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by Des Kennedy
by Des Kennedy

Des Kennedy is a celebrated public speaker, having performed at numerous conferences, schools, festivals, botanical gardens, art galleries, garden shows and wilderness gatherings in Canada and the U.S. His humour, irreverence and passion for gardening and the natural world have made him a 'must see' speaker in demand across the country.

May 5, 2002

Among the multitude of tasks that crowd in on the gardener this time of year is the fascinating business of layering. This involves propagating new plants from the branches of a favourite specimen already in the garden.

For the amateur grower, ground layering is probably the easiest and most foolproof method of asexual plant propagation. As well, the process has an allurement of fecundity largely missing from the acquisition of plants at the neighbourhood franchise nursery.

On the downside, layering tends to take longer to complete than some plant-hungry gardeners are willing to wait. Nor is every species amenable to being layered. Some that are -- forsythia, viburnum and weigela species seem positively eager -- can just as easily be propagated from cuttings.

Certain plants are so anxious to get layered they don’t even require any fussing by gardeners. Honeysuckles and some roses behave this way. We have a divinely aromatic honeysuckle of undetermined parentage thriving in a damp corner at our place. It regularly drops lanky runners into the mud which, if left undisturbed, quickly root where they touch the earth. After a good cluster of roots has formed, I sever their connections to the main vine and carry off the rooted clones to start life on their own.

A popular and effusively beautiful rambling rose named Albertine is equally cooperative. She rambles along the top of an old sod roof on our woodshed, rooting herself as she goes, and thus supplying us with a wealth of healthy young rose bushes. Another willing player in the layering game is the rock daphne or garland daphne, D. cneorum. A choice rock garden or container plant, this hardy, spreading evergreen produces trailing branches with small dark green leaves and clusters of heartbreakingly fragrant rosy pink springtime flowers. There’s an old tale that you’re supposed to throw rocks at the plant, thereby scraping the stems and pinning them under the rocks to encourage layering.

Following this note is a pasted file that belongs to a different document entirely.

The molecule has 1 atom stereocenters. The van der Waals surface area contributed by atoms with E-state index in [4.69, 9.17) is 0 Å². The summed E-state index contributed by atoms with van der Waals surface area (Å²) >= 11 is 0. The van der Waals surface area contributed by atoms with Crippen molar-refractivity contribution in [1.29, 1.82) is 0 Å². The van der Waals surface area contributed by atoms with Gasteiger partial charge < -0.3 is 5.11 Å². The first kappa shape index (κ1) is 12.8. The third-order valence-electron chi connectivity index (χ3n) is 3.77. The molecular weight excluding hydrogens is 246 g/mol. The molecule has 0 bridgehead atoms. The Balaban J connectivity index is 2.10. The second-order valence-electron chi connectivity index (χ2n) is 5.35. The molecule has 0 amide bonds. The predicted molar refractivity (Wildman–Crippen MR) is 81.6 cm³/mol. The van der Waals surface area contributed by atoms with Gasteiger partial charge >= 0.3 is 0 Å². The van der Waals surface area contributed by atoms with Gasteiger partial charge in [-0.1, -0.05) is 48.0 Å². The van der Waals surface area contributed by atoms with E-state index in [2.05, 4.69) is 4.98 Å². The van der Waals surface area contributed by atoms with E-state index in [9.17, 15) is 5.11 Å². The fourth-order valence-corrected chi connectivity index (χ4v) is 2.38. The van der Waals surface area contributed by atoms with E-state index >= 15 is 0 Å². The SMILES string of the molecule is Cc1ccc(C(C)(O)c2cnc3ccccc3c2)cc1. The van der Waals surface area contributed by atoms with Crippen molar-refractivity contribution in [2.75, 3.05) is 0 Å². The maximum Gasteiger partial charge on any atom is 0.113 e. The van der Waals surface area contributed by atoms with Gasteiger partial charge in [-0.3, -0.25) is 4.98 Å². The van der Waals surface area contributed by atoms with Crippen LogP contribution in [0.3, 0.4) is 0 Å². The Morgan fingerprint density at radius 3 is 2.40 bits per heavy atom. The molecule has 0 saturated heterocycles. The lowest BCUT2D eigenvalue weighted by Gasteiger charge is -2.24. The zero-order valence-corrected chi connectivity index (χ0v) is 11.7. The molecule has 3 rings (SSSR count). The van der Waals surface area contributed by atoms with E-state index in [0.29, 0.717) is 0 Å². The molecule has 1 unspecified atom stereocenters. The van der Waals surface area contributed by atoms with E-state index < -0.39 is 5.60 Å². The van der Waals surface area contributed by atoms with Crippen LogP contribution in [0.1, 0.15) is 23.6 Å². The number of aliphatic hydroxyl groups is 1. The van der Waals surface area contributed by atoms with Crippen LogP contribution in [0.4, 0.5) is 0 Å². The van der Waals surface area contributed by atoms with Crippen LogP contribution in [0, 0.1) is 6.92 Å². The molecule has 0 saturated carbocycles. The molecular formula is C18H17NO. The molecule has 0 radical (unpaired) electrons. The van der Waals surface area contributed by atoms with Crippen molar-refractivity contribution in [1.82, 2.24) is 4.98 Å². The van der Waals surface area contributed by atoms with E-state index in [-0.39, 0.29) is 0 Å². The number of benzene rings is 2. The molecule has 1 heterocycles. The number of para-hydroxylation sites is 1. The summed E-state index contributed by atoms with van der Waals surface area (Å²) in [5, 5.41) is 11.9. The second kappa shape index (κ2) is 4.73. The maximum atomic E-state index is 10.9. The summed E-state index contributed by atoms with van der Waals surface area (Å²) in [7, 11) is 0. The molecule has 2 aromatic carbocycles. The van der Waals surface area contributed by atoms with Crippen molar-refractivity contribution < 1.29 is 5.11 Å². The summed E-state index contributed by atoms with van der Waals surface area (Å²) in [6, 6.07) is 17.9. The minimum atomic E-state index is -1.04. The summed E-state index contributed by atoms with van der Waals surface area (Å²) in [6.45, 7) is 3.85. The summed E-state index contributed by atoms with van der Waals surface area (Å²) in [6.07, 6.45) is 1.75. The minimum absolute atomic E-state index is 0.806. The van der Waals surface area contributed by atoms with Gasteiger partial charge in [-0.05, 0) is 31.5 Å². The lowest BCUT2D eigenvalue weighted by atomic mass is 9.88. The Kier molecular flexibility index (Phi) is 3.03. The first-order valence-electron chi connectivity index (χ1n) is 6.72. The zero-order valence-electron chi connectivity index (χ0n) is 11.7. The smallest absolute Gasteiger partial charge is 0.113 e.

I take a gentler approach: around this time of year, I simply excavate a shallow trench, bend one of the branches into the trench, then refill it with garden soil and place a flat stone over top. The branch will root readily where it’s buried, and by next spring, can be severed from the mother plant.

Other plants, such as rhododendrons and magnolias, require a bit more dexterity in order to be successfully layered. Again one selects a vigorous and pliable stem that can be bent to the ground. On the underside of the stem, at the point where it will be most deeply buried, one makes a small slanting incision less than half-way through the branch and holds this cut open with a toothpick. Another method is to remove a very thin ring of bark instead of making a cut. The idea either way is to expose the cambium layer so that rooting will take place. A dusting of rooting hormone aids as well.

The shoot can be held in place in the trench by pinning it under a small forked stick or a staple made of wire. The tip of the shoot emerging from the filled in trench may need to be supported by fixing it to a small stake.

The best time for layering is early spring, before the shoots have begun growing actively. But it’s also important that the soil has had a chance to warm up. Thereafter, the most critical element is to keep the soil constantly moist to encourage rooting. If the soil dries out, young rootlets formed on the stem may wither from lack of moisture. A flat stone or other mulch will help, as will locating the layer on the shady side of the plant.

While ready rooters like rock daphnes and honeysuckles can be removed without excessive ceremony next autumn or the following spring, the more recalcitrant rooters require an extended leave-taking. After the layer is thoroughly rooted, one severs the branch connecting it to the mother plant, but leaves the new layer in place so that it can get a full year of growth on its own before being disturbed. Top growth can be pruned back to enhance root formation and bushier growth.

Not all woody plants can be successfully layered, but many can be, so long as a few simple precautions are observed. Early spring is the optimum time. Long, pliable and vigourous shoots of the previous year’s growth, or possibly of two years previous, are preferable. And, it’s worth repeating, it is essential to keep the soil moist around the rooting layer.

There are all sorts of layering variations -- tip layering, mound layering, air layering et al. It’s a fascinating process that appeals to the twin age-old ambitions of gardeners: to acquire new plants and to do so without spending any money.



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